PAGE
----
A green recovery package prioritising jobs in energy efficiency and public transport could create 1.6 million new jobs in the UK, new research from the Institute for Public Policy Research (IPPR) has concluded. The report warns that up to 2.1 million Brits could file for unemployment within the next five years – equivalent to 10 per cent of the workforce – without strong policy support for industries driving the transition to a low-carbon, more socially equal nation. IPPR is, ultimately, optimistic, concluding that strong policy support for building retrofits, low-carbon heat, social care, health care and public transport could minimise job losses, creating 1.6 million roles on a net basis. The Institute’s ‘transforming the Economy after Covid-19’ report states that 560,000 full-time equivalent roles could be created in the energy efficiency and low-carbon heat sectors. A further 700,000 net jobs could be generated across the health care and social care sectors and 230,000 in the transport space, through investments in hydrogen and electric railways; electric buses and walking and cycling infrastructure. (Edie)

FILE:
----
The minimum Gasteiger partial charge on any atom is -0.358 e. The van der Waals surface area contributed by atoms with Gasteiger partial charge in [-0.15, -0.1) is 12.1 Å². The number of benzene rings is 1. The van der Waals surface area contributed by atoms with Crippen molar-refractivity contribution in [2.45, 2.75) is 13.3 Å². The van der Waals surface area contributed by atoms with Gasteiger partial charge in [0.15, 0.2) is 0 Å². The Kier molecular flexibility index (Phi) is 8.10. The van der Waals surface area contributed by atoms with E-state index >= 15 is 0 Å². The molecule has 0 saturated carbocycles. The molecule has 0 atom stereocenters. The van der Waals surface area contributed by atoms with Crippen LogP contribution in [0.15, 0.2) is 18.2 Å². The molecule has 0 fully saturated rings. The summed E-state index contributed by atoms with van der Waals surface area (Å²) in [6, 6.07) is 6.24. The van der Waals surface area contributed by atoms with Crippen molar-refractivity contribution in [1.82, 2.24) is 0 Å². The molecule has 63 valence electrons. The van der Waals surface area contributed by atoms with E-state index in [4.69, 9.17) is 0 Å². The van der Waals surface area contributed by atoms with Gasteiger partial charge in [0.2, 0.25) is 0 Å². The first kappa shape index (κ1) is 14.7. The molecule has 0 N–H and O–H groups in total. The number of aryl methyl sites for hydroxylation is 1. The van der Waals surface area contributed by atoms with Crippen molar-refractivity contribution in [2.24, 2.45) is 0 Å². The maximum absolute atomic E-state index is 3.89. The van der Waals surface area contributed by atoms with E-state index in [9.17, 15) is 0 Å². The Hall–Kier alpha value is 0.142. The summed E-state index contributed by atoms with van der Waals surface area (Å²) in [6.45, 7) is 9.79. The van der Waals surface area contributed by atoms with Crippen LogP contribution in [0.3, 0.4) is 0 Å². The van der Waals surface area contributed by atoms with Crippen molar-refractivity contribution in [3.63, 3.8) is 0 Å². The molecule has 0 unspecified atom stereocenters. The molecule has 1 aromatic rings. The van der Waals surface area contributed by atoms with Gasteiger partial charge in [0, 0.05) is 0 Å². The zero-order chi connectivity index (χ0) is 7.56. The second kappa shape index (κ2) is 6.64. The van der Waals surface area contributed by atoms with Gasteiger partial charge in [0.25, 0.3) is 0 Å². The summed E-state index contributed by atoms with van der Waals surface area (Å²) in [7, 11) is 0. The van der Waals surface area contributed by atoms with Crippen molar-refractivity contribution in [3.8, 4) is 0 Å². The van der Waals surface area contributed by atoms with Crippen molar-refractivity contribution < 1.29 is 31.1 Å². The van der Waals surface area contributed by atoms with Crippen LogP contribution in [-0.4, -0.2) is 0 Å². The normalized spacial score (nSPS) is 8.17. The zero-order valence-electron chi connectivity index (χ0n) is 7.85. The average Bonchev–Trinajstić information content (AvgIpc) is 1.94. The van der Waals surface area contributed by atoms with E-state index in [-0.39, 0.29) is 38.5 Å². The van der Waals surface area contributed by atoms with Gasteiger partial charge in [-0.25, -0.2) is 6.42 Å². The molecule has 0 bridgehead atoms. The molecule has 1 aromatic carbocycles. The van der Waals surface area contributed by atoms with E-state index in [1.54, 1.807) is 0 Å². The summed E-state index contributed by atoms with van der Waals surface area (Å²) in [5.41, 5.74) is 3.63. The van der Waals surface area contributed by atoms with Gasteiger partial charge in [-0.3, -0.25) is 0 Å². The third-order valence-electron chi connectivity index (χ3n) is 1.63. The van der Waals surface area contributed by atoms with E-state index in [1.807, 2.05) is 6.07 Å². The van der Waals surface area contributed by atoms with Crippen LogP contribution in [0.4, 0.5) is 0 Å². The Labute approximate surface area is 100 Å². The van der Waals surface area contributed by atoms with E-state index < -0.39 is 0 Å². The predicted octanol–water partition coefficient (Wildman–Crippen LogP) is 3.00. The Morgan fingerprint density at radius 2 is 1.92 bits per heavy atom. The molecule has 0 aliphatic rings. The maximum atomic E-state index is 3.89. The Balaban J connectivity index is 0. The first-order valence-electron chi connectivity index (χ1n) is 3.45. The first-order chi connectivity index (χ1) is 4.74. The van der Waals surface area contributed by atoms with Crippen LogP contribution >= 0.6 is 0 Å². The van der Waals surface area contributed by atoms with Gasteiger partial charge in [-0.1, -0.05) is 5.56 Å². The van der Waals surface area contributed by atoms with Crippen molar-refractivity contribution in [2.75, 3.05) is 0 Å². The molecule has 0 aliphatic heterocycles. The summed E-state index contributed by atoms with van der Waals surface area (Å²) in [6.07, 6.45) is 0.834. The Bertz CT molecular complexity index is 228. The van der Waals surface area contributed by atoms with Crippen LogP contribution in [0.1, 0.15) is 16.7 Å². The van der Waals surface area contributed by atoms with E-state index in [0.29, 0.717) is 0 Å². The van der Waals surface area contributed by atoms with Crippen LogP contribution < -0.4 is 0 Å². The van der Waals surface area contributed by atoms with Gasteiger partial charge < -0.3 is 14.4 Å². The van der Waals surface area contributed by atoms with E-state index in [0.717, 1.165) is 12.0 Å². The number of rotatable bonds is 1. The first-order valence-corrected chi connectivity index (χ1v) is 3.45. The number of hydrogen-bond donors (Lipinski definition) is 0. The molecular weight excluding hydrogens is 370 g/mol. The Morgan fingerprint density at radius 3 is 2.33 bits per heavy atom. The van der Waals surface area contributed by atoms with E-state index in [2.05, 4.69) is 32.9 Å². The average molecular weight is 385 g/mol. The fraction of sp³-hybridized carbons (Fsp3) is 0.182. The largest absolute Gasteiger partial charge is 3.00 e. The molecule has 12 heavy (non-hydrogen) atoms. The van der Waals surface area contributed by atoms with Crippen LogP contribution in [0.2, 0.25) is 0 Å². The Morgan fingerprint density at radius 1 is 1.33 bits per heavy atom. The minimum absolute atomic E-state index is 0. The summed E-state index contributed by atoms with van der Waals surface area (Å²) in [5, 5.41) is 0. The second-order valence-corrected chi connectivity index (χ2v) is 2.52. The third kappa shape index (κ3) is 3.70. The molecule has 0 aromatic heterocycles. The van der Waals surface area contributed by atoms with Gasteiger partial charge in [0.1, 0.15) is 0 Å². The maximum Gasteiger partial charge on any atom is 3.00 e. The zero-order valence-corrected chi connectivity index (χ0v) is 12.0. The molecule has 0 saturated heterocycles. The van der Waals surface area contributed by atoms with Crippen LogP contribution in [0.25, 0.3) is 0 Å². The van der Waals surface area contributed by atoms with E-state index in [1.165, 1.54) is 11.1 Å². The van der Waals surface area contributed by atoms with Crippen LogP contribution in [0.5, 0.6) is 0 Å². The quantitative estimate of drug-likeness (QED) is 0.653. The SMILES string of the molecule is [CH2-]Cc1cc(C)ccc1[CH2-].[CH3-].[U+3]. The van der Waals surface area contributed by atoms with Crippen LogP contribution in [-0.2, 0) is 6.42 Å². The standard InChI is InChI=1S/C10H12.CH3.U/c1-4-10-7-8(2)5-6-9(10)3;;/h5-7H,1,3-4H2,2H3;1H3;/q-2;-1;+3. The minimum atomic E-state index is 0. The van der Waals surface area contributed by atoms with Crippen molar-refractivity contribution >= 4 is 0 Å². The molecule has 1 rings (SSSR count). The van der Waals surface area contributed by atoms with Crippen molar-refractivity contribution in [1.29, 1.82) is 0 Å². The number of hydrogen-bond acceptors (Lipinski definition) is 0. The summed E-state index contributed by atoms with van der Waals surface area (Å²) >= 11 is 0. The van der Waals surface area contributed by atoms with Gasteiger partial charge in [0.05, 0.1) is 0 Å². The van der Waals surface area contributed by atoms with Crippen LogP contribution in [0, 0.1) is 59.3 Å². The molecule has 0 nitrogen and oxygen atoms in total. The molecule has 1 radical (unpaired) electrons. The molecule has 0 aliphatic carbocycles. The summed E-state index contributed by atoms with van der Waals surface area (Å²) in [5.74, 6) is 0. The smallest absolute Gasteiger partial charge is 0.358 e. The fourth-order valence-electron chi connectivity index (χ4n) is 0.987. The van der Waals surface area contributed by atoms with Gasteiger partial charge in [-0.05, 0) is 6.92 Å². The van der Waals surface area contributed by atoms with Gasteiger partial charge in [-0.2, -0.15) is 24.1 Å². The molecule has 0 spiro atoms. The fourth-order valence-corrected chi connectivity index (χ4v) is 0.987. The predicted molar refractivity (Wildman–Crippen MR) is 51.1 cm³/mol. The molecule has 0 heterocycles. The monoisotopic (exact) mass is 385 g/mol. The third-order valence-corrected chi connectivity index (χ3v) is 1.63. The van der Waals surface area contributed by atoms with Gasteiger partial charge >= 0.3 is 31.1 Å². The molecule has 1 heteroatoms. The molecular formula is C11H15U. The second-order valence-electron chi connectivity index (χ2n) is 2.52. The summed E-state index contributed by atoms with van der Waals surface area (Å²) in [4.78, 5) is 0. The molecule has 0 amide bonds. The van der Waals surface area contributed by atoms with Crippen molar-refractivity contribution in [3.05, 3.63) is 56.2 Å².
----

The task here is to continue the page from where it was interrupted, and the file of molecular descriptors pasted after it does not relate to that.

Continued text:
Ethical Business

Rainforest Alliance aims to help ethical growers get climate-smart